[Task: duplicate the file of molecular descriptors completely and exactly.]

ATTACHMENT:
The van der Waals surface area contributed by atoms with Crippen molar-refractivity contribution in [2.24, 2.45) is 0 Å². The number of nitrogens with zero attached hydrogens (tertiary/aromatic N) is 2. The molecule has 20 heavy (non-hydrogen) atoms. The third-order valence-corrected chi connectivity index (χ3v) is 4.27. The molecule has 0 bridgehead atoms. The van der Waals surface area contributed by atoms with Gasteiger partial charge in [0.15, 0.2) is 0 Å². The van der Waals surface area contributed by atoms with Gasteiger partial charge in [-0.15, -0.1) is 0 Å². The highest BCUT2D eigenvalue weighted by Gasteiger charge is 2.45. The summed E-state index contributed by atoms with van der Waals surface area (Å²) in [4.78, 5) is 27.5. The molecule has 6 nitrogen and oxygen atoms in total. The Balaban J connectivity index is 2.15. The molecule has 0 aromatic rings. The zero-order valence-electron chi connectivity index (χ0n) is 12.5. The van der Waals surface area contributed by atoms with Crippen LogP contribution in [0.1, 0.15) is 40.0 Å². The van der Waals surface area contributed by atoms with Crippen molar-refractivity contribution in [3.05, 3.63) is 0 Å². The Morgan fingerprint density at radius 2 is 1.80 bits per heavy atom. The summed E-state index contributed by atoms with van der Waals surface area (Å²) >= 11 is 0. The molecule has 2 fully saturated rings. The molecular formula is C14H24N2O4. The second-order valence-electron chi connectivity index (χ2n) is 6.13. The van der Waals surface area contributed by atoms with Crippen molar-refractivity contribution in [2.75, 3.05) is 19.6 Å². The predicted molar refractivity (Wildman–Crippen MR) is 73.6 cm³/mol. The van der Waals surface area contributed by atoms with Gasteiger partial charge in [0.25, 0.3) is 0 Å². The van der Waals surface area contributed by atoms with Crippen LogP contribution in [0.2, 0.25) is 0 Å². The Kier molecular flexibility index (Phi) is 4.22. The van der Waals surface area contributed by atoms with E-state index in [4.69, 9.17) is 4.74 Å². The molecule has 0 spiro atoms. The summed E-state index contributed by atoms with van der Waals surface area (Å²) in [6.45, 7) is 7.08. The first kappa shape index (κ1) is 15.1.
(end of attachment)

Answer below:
The van der Waals surface area contributed by atoms with Crippen molar-refractivity contribution in [2.24, 2.45) is 0 Å². The number of nitrogens with zero attached hydrogens (tertiary/aromatic N) is 2. The molecule has 20 heavy (non-hydrogen) atoms. The third-order valence-corrected chi connectivity index (χ3v) is 4.27. The molecule has 0 bridgehead atoms. The van der Waals surface area contributed by atoms with Gasteiger partial charge in [0.15, 0.2) is 0 Å². The van der Waals surface area contributed by atoms with Gasteiger partial charge in [-0.15, -0.1) is 0 Å². The highest BCUT2D eigenvalue weighted by Gasteiger charge is 2.45. The summed E-state index contributed by atoms with van der Waals surface area (Å²) in [4.78, 5) is 27.5. The molecule has 6 nitrogen and oxygen atoms in total. The Balaban J connectivity index is 2.15. The molecule has 0 aromatic rings. The zero-order valence-electron chi connectivity index (χ0n) is 12.5. The van der Waals surface area contributed by atoms with Crippen LogP contribution in [0.1, 0.15) is 40.0 Å². The van der Waals surface area contributed by atoms with Crippen molar-refractivity contribution in [3.05, 3.63) is 0 Å². The Morgan fingerprint density at radius 2 is 1.80 bits per heavy atom. The summed E-state index contributed by atoms with van der Waals surface area (Å²) >= 11 is 0. The molecule has 2 fully saturated rings. The molecular formula is C14H24N2O4. The second-order valence-electron chi connectivity index (χ2n) is 6.13. The van der Waals surface area contributed by atoms with Crippen molar-refractivity contribution in [2.75, 3.05) is 19.6 Å². The predicted molar refractivity (Wildman–Crippen MR) is 73.6 cm³/mol. The van der Waals surface area contributed by atoms with Gasteiger partial charge in [0.25, 0.3) is 0 Å². The van der Waals surface area contributed by atoms with Crippen LogP contribution in [0.2, 0.25) is 0 Å². The Kier molecular flexibility index (Phi) is 4.22. The van der Waals surface area contributed by atoms with E-state index in [4.69, 9.17) is 4.74 Å². The molecule has 0 spiro atoms. The summed E-state index contributed by atoms with van der Waals surface area (Å²) in [6.45, 7) is 7.08. The first kappa shape index (κ1) is 15.1.